Due to financial incapacity after her husband’s death, aging socialite Frances (Michelle Pfeiffer) is forced to move out of her luxurious Manhattan apartment and into a small, empty flat in Paris with her son Malcolm (Lucas Hedges) and their pet cat. As they try to rebuild their lives, they meet a plethora of colorful characters: the lonely Mme. Reynard (Valerie Mahaffey), psychic Madeleine (Danielle Macdonald), and private detective Julius (Isaach De Bankolé). This movie, based on Patrick DeWitt’s novel of the same name, is directed by Azazel Jacobs.~Jinko Labitag
A charming, cozy picture about existentialism and despair.
Azazel Jacobs’ indie comedy-drama French Exit (2021) is deliriously funny with a dry wit and dark sense of humor. Jacobs’ direction has a warm atmosphere with the gorgeous backdrop of Paris, France in the Fall. Jacobs has real heart and whimsy to his strikingly raw indie style. All the drama feels sincere and moving, while his comedy portions are just delightfully weird. It’s always refreshing when a strange new director appears.
Michelle Pfeiffer is as gorgeous as she ever was in French Exit as the fiery redhead heiress Frances Price, who has just lost all her wealth. Pfeiffer is hilarious and playful as this mean lady, to the point of being cruel at times, as she insults herself into what she wants. I like how effortless Pfeiffer feels when she’s sour and suicidal as this devastated rich lady trying to figure out her life. Michelle Pfeiffer remains one of the greatest actresses of all time and a personal favorite of mine.
She’s touching as she attempts to start her life over and reconnect with her estranged son Malcolm Price, played by the forlorn and conflicted Lucas Hedges. He plays his part quietly and with a nice comedic chemistry with Pfeiffer. His dramatic scenes with her are so raw and from the heart. I appreciate Lucas Hedges taking on challenging roles like Manchester by the Sea or Lady Bird.
I adore Imogen Poots as Malcolm’s fiance frustrated and emotionally confused Susan. You understand how Susan feels about loving Malcolm, but feeling furious that he cannot find the courage to tell his controlling mother about their proposed marriage. Poots’ endearing face finds all the verisimilitude of a young lady choosing her life’s love. I find Imogen Poots breathtakingly beautiful and an absolute charming presence on screen. She’s wonderful in French Exit just as she was in V for Vendetta, 28 Weeks Later, The Art of Self-Defense, and The Father. Imogen Poots is one of the brightest actresses of her generation and a real talent to continue watching.
Valerie Mahaffey has a sweet supporting role as the desperately unhappy Madame Reynard, who is in dire need of friends. Her sudden bursts of whimsical dialogue is a riot to hear. Isaach De Bankole is wonderfully fun as the serious and succinct French private detective Julius, who is down for whatever. Susan Coyne is nice as Pfeiffer’s helpful friend Joan. Daniel DiTomasso is easy to hate as Susan’s new boyfriend Tom with his toxic masculinity and insecure manhood. He’s such a jerk. Danielle Macdonald is funny as the blunt Madeleine the Medium. Tracy Lett’s flippant voice work is excellent as the cat Small Frank.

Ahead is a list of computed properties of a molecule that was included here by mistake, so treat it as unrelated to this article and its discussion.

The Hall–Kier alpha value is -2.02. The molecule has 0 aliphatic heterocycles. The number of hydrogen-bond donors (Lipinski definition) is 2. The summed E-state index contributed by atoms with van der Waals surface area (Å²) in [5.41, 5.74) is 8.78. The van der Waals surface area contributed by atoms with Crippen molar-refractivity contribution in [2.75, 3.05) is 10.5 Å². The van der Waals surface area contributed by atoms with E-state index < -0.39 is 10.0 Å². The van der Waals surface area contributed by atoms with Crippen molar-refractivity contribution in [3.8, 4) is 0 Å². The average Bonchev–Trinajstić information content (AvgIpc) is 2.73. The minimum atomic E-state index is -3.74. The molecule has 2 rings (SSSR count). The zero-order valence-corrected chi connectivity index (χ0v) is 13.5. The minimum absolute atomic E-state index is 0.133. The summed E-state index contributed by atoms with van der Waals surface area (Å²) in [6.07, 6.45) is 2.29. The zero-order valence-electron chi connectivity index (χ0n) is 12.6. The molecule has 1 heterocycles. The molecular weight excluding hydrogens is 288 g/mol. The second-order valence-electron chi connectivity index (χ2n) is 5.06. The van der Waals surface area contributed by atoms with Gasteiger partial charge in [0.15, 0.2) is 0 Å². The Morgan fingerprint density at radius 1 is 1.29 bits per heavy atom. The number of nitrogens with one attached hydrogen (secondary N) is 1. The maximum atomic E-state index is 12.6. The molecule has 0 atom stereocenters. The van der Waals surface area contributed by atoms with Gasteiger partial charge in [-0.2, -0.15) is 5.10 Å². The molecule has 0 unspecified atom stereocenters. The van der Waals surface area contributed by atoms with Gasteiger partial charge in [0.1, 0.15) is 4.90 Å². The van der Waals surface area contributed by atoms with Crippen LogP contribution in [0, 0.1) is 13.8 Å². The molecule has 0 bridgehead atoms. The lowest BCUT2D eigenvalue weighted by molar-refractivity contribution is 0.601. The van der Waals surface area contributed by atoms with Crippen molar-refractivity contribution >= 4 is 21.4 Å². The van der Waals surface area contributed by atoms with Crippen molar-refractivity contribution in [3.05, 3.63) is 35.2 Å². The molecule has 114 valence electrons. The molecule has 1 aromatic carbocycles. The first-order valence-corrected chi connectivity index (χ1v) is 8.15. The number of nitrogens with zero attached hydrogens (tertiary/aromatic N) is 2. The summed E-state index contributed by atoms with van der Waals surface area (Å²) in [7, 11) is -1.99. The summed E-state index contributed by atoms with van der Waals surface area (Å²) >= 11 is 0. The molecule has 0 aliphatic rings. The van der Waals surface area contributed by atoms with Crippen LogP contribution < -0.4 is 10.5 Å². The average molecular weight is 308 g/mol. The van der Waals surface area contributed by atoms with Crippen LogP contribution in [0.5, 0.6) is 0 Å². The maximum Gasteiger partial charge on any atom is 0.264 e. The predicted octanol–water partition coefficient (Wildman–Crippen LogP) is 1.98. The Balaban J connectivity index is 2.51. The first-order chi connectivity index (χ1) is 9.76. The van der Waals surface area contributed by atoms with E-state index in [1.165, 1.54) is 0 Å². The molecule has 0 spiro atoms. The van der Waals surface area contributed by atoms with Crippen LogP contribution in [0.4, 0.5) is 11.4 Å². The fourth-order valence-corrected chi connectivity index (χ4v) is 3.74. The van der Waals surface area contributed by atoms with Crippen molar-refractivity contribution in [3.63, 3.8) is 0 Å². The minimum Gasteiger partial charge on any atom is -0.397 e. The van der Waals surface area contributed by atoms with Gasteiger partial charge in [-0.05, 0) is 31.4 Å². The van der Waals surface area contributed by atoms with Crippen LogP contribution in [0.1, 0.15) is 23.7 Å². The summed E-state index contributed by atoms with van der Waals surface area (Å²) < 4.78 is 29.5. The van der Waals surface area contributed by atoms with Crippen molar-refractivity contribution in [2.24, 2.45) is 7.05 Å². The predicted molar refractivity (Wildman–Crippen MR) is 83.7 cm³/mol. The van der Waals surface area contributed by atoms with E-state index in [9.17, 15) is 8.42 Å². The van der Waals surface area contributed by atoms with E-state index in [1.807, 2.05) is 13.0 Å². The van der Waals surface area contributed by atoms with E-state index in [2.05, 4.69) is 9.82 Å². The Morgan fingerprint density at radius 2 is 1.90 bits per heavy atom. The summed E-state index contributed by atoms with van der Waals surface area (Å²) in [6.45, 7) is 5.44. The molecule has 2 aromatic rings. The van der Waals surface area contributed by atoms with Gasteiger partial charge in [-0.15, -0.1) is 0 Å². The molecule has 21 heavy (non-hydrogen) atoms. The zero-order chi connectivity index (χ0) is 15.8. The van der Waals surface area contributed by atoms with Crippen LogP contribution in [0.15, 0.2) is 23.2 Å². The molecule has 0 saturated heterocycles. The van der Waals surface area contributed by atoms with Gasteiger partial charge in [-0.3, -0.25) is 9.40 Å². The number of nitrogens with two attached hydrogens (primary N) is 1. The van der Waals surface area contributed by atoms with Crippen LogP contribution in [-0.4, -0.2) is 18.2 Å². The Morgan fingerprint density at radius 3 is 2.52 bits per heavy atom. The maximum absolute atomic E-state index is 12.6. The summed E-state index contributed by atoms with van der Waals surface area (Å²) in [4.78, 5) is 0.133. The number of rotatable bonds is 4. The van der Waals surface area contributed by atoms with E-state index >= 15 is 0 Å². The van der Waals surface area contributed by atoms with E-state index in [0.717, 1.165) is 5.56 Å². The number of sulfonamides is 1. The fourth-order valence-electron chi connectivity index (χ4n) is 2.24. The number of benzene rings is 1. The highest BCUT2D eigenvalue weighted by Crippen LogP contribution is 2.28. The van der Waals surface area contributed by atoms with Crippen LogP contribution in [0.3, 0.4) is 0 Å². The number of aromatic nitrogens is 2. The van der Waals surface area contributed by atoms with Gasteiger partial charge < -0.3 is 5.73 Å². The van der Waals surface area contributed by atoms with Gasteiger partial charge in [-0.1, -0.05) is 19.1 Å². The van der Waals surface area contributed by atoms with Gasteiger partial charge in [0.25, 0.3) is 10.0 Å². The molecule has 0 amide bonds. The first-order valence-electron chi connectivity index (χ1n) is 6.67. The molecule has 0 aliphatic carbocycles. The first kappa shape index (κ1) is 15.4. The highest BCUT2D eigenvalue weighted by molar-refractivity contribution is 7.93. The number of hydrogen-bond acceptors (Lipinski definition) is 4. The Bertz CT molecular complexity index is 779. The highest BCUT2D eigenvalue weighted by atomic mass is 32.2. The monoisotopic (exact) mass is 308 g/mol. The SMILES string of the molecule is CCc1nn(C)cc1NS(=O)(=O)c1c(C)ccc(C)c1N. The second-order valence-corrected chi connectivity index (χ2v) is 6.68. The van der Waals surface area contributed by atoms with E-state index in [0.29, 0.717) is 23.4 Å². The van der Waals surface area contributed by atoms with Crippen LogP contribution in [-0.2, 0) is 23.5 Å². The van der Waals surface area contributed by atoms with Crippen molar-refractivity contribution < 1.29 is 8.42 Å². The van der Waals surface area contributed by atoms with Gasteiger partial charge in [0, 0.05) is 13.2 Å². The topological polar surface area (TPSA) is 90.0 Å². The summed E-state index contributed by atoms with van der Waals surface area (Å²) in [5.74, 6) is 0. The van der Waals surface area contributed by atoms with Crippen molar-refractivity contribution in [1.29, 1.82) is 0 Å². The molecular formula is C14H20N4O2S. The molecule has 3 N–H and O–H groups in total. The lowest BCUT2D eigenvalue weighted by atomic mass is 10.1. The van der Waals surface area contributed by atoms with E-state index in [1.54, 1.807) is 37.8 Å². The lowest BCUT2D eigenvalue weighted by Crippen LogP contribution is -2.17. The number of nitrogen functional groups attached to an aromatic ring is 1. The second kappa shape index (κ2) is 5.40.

Tobias Datum’s cinematography has this cute centered framing, lovely close-ups of dejected faces, and a beautiful wide shot array of scenic Paris. Hilda Rasula’s brisk editing cuts through each scene without lingering too long on the pain. We get to the jokes fast, while maintaining a serious tone for all the drama. French Exit is a fast 113 minutes.
Jean-Andre Carriere’s production design is quaint and charming with lavish home sets. Joëlle Péloquin’s set decoration is very cozy with pretty furnishings. Nicholas DeWitt’s score has melodic piano passages that just elevate the fun vibe of French Exit. The wistful dramatic portions fit the more whimsical piano tracks. Jane Petrie’s fashionable costumes are stunning.
Patrick DeWitt’s writing is thoughtful about how we find meaning in life whether it’s love, family, or friendship that gives us satisfaction. It’s quite fun how DeWitt’s script is full of black comedy moments around poverty, depression, or suicide. French Exit makes you feel like you can continue on with life’s miseries and setbacks with a little help from friends, family, or a lover.
Furthermore, DeWitt’s words feel profound and straightforward enough to feel helpful, while surreal and absurd with his comedic writing so that the message is obscured enough to remain meaningful. French Exit is not obvious with its genuine, heartfelt themes, while always feeling silly and playful at heart.
I would recommend this to a friend
Rated 5 out of 5 stars
Michelle Pfeiffer is wonderful as always!
Owned for 3 weeks when reviewed.
Michelle Pfeiffer is wonderful as always! A great comedic film.